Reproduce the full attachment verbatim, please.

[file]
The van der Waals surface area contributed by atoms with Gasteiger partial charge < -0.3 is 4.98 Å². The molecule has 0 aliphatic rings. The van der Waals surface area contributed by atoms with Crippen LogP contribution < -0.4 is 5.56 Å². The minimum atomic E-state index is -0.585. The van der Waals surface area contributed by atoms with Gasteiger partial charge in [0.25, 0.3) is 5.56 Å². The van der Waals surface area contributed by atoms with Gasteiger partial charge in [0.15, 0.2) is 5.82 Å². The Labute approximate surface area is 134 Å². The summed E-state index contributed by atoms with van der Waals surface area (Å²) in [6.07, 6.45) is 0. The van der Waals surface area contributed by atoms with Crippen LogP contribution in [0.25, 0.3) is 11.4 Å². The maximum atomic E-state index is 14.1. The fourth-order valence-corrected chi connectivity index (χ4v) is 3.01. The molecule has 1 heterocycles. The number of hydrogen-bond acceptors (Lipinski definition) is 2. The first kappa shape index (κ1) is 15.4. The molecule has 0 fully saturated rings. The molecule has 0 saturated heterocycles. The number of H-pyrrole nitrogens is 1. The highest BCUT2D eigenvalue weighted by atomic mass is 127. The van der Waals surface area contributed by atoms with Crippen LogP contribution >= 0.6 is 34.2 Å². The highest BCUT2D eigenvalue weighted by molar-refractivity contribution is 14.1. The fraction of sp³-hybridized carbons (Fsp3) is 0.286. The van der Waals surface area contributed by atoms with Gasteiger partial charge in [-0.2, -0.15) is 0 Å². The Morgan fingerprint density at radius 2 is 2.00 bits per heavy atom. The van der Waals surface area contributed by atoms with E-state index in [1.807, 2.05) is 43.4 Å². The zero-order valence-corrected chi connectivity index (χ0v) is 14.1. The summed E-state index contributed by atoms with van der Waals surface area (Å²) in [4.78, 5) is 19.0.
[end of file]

The van der Waals surface area contributed by atoms with Gasteiger partial charge < -0.3 is 4.98 Å². The molecule has 0 aliphatic rings. The van der Waals surface area contributed by atoms with Crippen LogP contribution < -0.4 is 5.56 Å². The minimum atomic E-state index is -0.585. The van der Waals surface area contributed by atoms with Gasteiger partial charge in [0.25, 0.3) is 5.56 Å². The van der Waals surface area contributed by atoms with Gasteiger partial charge in [0.15, 0.2) is 5.82 Å². The Labute approximate surface area is 134 Å². The summed E-state index contributed by atoms with van der Waals surface area (Å²) in [6.07, 6.45) is 0. The van der Waals surface area contributed by atoms with Crippen LogP contribution in [0.25, 0.3) is 11.4 Å². The maximum atomic E-state index is 14.1. The fourth-order valence-corrected chi connectivity index (χ4v) is 3.01. The molecule has 1 heterocycles. The number of hydrogen-bond acceptors (Lipinski definition) is 2. The first kappa shape index (κ1) is 15.4. The molecule has 0 fully saturated rings. The molecule has 0 saturated heterocycles. The number of H-pyrrole nitrogens is 1. The highest BCUT2D eigenvalue weighted by atomic mass is 127. The van der Waals surface area contributed by atoms with Crippen LogP contribution >= 0.6 is 34.2 Å². The highest BCUT2D eigenvalue weighted by molar-refractivity contribution is 14.1. The fraction of sp³-hybridized carbons (Fsp3) is 0.286. The van der Waals surface area contributed by atoms with Gasteiger partial charge in [-0.2, -0.15) is 0 Å². The Morgan fingerprint density at radius 2 is 2.00 bits per heavy atom. The van der Waals surface area contributed by atoms with E-state index in [1.807, 2.05) is 43.4 Å². The zero-order valence-corrected chi connectivity index (χ0v) is 14.1. The summed E-state index contributed by atoms with van der Waals surface area (Å²) in [4.78, 5) is 19.0.